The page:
Tuesday, July 30, 2013

The support team ...

2013 is my third summer Fuller Center Bike Adventure. I rode most of the 2011 summer ride, the 2012 spring ride, 2012 East Coast ride and West Coast ride, the spring ride 2013, and now the summer ride. In 2011 I needed the van support to carry me three times. In 2012 I didn’t need to get in the van at all, but this year I was in the van more than I was riding, because of various health issues. After struggling for the first three weeks I left the ride for a planned fishing trip in Alaska with my brother and his family, rejoining the ride 10 days later. While away from the ride I visited my family doctor who told me I needed to take 4-6 weeks off the bike to heal properly, so I decided to drive back to FCBA in my SUV that has 4 bike racks, and help support the riders. 

I’ve been supporting for about two weeks, and we have two weeks left to finish the summer adventure. It has been a great experience! Up and down the ride, protecting riders, picking up tired or disabled riders, staying at the last rest stop to allow the van to get to the church to unload and get ready for showers. I’m not riding, but am feeling very useful.

This year I am 71 years old, and last year I rode a total of 7,402 miles on my bike, 4,200 with the Fuller adventure. Although admittedly not a fast rider, I’m a good, safe rider who has been able to ride without accident, and I know my way around riding, in groups, and especially with the Fuller Adventure.

So having ridden with, and now supporting these riders, I want to try to tell you about these "kids and grandkids" on this adventure. Most of the riders have arrived at the start of FCBA with very little training or even experience on a bike. All kids learn how to ride a bike, but riding a bike across country is quite a different experience. Some riders come with bikes that are not in the best of condition, need some TLC, and many start even needing new tires. Often riders do not "fit" their bikes properly, and I have taught more than one rider how to get on and off a bike. I have talked to many who admitted that on the way to the start, they had to force themselves to continue because of the apprehension of the unknown.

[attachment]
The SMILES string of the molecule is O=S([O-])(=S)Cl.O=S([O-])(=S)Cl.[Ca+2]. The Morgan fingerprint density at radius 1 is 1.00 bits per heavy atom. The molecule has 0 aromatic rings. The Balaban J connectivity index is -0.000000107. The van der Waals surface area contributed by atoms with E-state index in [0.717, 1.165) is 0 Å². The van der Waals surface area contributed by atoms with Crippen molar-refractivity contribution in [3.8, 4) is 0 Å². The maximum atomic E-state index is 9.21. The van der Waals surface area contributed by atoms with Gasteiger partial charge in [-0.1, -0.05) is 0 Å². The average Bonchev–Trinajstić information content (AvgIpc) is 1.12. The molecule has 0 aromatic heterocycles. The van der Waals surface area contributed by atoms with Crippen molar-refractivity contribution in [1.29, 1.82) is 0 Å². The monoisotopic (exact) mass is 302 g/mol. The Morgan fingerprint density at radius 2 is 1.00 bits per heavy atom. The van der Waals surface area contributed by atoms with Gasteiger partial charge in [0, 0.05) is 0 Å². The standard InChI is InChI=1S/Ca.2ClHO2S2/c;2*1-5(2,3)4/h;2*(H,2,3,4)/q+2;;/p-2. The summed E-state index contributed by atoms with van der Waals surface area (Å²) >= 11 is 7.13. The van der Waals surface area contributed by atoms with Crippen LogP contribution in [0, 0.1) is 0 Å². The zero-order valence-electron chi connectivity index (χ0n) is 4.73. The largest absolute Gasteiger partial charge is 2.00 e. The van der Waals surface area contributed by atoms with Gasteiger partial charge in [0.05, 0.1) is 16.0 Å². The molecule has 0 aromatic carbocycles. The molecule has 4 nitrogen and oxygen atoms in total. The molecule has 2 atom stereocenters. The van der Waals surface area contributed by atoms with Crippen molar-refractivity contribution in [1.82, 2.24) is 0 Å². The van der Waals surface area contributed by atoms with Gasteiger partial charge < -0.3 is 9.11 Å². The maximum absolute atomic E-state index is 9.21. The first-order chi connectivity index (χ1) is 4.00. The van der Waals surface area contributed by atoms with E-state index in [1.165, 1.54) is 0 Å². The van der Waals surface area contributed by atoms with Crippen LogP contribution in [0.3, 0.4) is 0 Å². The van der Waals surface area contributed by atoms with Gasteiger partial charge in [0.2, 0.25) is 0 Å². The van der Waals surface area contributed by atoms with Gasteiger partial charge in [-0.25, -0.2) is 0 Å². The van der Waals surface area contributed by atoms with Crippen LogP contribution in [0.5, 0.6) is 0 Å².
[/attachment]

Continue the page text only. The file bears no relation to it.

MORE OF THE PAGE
I have watched these “kids” become accomplished bike riders, team leaders, caring team members, and grow into a family unit that I have been blessed to witness and share six times now. I have watched these kids ride their hearts out for a cause greater than themselves. I have seen them cry at what they perceive as failure, cry at accomplishing what they thought was impossible, and cry for the families that we help along the way. I admit, I have cried with them. Today I was shedding tears of joy as I watched Melissa reach the summit of a climb that was over 10 miles long with a constant grade of between 7% and 8% which came about mile 72 of a 91 mile ride. She was struggling, not sure she could make it, but so proud that she did. Yesterday I was blessed to watch a new rider, Dottie, ride 106 miles her first day, almost all of it uphill, having ridden no more than 50 miles before. I have been blessed to witness the joy of accomplishment on so many faces that I can't begin to count. Many of the riders enjoy the advantage of youth to help do what seems impossible, and I have been blessed to have witnessed these feats. It’s so great to watch new riders with about 100 miles of training before starting on a 9 week ride that averages 75 miles per day, riding the entire distance, and literally jumping for joy at the finish. I was so proud to witness my son teach his 14 year old daughter on the spring ride this year, how to mud, hammer, use a saw a chisel, etc., and have her ask what else she could do to help on the build site.